There were nine comedians at my house this weekend, which sounds like a punchline to a joke. Two women and seven men, including my son, came to stay at our house while participating in a comedy festival at Penn State. While they did get paid for this gig (a very important thing to note) it wasn’t enough to cover more than their travel expenses, so they camped at our house. It was a loud, entertaining, witty and enlightening weekend. Loud and witty because, well, they are comedians always competing for air time. It was enlightening, though, for a very different reason.
On Sunday morning as they were breakfasting and packing up, I happened to overhear a very interesting conversation between the two young women comedians and a couple of the young men, one of whom was my son. It was one of those conversations where I learn more from being quiet and unobtrusive than by participating (sometimes the trick to good parenting is blending into the background). They were discussing the #MeToo social media surge and the different responses the young women had received when they wrote or talked about it in certain circles.
For those who don’t follow social media, in the wake of the Harvey Weinstein sexual harassment and assault scandal — and sadly several others like it — women and men have been posting #MeToo to Facebook and Twitter. Sometimes #MeToo is accompanied by stories of the individual’s experience of sexual harassment or assault. For others, the #MeToo is a tentative first step in talking about an experience that impacted their lives in a horrific way.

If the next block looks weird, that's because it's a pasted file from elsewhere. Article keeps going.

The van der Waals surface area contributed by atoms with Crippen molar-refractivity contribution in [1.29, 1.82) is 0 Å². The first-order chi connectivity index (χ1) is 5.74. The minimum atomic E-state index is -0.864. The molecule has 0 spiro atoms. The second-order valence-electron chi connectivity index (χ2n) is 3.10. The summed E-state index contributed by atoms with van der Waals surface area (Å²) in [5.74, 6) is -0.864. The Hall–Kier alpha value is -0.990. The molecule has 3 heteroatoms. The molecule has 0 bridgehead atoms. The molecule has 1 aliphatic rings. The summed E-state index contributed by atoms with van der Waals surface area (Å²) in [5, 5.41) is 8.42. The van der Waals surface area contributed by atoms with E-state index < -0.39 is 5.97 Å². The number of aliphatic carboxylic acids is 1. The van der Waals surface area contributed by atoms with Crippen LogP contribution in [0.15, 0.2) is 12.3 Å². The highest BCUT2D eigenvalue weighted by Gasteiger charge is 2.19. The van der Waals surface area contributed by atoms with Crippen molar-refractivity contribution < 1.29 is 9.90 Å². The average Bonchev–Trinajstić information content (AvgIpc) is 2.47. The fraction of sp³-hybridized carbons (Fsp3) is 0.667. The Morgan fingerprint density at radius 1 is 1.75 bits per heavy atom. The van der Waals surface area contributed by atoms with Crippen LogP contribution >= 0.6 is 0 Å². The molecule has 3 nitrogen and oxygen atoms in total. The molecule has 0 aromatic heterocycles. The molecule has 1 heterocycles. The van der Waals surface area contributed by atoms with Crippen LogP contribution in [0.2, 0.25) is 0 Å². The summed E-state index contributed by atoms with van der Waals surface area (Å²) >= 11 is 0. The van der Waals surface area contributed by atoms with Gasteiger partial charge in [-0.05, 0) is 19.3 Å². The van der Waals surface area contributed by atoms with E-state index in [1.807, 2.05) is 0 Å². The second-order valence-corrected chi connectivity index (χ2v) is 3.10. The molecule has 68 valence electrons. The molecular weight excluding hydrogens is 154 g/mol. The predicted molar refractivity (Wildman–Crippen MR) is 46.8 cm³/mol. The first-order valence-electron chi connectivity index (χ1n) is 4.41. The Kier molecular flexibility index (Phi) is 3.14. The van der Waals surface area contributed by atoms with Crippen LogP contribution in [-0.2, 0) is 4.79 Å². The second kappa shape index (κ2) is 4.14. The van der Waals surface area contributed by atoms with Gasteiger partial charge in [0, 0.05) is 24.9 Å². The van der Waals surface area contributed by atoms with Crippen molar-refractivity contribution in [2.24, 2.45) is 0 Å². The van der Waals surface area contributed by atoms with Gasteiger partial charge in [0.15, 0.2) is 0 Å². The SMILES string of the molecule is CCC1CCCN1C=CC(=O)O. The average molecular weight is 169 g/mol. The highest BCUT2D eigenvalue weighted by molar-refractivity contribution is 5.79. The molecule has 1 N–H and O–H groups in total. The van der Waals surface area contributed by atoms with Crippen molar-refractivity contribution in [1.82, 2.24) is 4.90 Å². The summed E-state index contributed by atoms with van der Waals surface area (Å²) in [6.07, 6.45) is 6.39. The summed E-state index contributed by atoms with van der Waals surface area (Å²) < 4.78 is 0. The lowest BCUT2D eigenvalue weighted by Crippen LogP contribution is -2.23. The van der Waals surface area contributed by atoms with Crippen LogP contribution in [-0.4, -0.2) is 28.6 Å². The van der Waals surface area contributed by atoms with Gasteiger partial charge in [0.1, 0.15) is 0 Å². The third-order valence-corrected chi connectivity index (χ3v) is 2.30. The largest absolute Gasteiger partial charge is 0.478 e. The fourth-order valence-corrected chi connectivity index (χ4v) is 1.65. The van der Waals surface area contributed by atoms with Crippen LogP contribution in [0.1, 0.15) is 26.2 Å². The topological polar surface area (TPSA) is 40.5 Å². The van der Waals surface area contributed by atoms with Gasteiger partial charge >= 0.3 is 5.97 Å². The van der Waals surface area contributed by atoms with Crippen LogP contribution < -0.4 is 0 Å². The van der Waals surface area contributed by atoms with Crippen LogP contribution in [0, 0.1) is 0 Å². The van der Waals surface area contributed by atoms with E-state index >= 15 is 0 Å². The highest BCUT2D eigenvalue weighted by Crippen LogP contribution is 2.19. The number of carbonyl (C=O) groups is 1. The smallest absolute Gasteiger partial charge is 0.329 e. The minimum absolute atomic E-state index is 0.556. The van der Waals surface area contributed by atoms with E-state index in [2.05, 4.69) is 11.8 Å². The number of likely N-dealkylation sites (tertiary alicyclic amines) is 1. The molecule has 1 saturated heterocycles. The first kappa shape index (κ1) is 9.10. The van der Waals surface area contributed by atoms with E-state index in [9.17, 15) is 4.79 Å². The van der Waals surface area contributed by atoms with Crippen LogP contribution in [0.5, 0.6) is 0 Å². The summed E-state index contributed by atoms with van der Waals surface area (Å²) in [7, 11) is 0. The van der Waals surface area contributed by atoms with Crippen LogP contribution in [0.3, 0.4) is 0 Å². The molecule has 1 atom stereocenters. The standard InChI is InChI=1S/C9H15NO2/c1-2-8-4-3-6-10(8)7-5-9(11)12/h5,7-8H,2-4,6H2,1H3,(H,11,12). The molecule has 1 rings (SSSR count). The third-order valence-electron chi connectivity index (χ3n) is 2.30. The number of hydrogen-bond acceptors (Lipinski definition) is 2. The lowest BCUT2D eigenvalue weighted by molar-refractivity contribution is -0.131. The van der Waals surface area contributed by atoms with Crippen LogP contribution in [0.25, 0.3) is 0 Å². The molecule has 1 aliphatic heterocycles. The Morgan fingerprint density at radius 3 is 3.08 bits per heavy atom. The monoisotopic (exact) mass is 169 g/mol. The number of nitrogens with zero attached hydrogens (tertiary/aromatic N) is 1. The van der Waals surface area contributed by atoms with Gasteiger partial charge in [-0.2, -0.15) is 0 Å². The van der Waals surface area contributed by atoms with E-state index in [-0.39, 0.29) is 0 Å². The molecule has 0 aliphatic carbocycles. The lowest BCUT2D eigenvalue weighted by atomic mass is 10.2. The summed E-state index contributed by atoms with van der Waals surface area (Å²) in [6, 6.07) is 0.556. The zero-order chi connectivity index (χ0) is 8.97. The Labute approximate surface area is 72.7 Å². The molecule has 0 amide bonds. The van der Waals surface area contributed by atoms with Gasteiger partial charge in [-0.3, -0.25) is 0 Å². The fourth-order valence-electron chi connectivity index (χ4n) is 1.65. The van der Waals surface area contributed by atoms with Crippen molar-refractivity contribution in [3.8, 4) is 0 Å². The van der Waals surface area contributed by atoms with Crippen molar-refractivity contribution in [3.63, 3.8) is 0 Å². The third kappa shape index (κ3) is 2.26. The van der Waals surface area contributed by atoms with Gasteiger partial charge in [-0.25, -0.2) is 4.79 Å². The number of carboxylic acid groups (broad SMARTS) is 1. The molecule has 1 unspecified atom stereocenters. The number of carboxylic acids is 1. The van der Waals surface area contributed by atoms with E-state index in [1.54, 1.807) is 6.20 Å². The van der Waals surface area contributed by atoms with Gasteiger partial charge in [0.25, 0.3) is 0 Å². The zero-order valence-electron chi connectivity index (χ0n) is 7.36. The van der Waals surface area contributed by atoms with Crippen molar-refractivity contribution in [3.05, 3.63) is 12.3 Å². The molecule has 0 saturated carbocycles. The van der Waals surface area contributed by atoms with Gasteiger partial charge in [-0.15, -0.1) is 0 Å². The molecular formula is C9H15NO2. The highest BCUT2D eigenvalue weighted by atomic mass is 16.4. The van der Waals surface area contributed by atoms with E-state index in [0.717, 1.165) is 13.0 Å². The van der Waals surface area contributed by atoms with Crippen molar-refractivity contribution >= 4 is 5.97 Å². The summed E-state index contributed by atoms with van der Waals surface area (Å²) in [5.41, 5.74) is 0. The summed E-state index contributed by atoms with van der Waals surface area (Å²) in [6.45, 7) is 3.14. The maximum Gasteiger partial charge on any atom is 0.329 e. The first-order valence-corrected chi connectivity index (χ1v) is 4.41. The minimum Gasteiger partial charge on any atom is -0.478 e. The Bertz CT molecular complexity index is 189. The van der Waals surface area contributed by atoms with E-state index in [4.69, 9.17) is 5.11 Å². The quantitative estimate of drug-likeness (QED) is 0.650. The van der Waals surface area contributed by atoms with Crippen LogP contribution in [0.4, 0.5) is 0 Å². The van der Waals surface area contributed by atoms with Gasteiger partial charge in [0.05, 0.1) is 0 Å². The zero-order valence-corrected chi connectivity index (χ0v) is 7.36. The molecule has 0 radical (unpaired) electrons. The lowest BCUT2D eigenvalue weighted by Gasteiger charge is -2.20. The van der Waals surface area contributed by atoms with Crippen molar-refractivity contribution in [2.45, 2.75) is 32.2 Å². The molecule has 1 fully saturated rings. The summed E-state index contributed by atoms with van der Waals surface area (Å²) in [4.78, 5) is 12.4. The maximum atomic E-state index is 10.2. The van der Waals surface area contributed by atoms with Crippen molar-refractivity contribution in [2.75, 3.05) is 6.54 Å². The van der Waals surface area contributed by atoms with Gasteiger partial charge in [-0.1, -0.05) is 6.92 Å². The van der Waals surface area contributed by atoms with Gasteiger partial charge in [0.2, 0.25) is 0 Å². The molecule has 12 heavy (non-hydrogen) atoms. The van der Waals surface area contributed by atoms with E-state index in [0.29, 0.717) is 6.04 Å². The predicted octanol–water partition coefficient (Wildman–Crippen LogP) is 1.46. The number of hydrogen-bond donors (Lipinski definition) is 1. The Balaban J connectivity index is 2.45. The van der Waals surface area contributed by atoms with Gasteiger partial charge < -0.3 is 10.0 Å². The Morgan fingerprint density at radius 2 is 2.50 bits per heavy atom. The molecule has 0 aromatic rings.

All those who have posted #MeToo are people of courage, reaching out to those of their friends and followers to gain critical emotional support or in an effort to let other victims know they are not alone. One of the most powerful responses to the social media phenomenon was initiated by an Australian journalist, Benjamin Law, who began tweeting #HowIWillChange with concrete steps men could take to interrupt violence against women.
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While many women who tweeted and shared #MeToo were met with support and encouragement, the two young women comedians at my home had very different experiences. Male comedians had trolled their social media feeds telling them to shut up, minimizing their experiences or worse. While that did not surprise either the young women or me, what was surprising and encouraging was the positive response they got from my son and a couple of his friends. The young men immediately identified the negative responses as problematic, but went further, identifying that trolling behavior as rooted in a sense of entitlement and jealousy among those male comedians that women had dared to name the sexism at work in their field.
The young men in my house understood that sexual harassment and assault are fundamentally about putting women in their “place” — a place outside looking in, away from the seats of power. Sexual harassment and assault are about seeing and treating women — and often less powerful men — as objects, objects who have no worth apart from their utilitarian value to the person doing the harassing, objects who can be used at the whim of the one assaulting them.
Men must be involved in the work of ending sexual violence. They must understand the roots of sexual violence and its impact. I was glad that the young men staying at my home, my son’s colleagues and friends, seemed to get it. As funny as they all are, it is knowing that these young men understand and will interrupt sexual violence that leaves a smile on my face.
Anne K. Ard is the executive director of the Centre County Women’s Resource Center, 140 W. Nittany Ave., State College. Contact her at 238-7066 or at email@example.com. The CCWRC is a Centre County United Way Partner Agency.